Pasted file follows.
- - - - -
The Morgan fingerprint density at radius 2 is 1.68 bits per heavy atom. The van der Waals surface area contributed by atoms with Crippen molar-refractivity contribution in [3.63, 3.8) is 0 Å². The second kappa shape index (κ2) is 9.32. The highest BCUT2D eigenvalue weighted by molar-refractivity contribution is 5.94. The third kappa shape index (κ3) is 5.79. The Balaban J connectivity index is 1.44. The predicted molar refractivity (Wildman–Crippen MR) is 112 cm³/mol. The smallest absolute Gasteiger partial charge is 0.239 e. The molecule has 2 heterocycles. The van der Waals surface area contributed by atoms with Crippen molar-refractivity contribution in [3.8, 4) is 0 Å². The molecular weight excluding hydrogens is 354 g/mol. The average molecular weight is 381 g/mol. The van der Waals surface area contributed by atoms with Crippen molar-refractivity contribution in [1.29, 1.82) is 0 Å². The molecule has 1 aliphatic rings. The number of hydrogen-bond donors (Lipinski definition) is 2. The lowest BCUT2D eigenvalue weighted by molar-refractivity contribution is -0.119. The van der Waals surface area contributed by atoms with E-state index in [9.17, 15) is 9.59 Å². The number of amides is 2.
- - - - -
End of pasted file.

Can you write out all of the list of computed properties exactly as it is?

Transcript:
The Morgan fingerprint density at radius 2 is 1.68 bits per heavy atom. The van der Waals surface area contributed by atoms with Crippen molar-refractivity contribution in [3.63, 3.8) is 0 Å². The second kappa shape index (κ2) is 9.32. The highest BCUT2D eigenvalue weighted by molar-refractivity contribution is 5.94. The third kappa shape index (κ3) is 5.79. The Balaban J connectivity index is 1.44. The predicted molar refractivity (Wildman–Crippen MR) is 112 cm³/mol. The smallest absolute Gasteiger partial charge is 0.239 e. The molecule has 2 heterocycles. The van der Waals surface area contributed by atoms with Crippen molar-refractivity contribution in [3.8, 4) is 0 Å². The molecular weight excluding hydrogens is 354 g/mol. The average molecular weight is 381 g/mol. The van der Waals surface area contributed by atoms with Crippen molar-refractivity contribution in [1.29, 1.82) is 0 Å². The molecule has 1 aliphatic rings. The number of hydrogen-bond donors (Lipinski definition) is 2. The lowest BCUT2D eigenvalue weighted by molar-refractivity contribution is -0.119. The van der Waals surface area contributed by atoms with E-state index in [9.17, 15) is 9.59 Å². The number of amides is 2.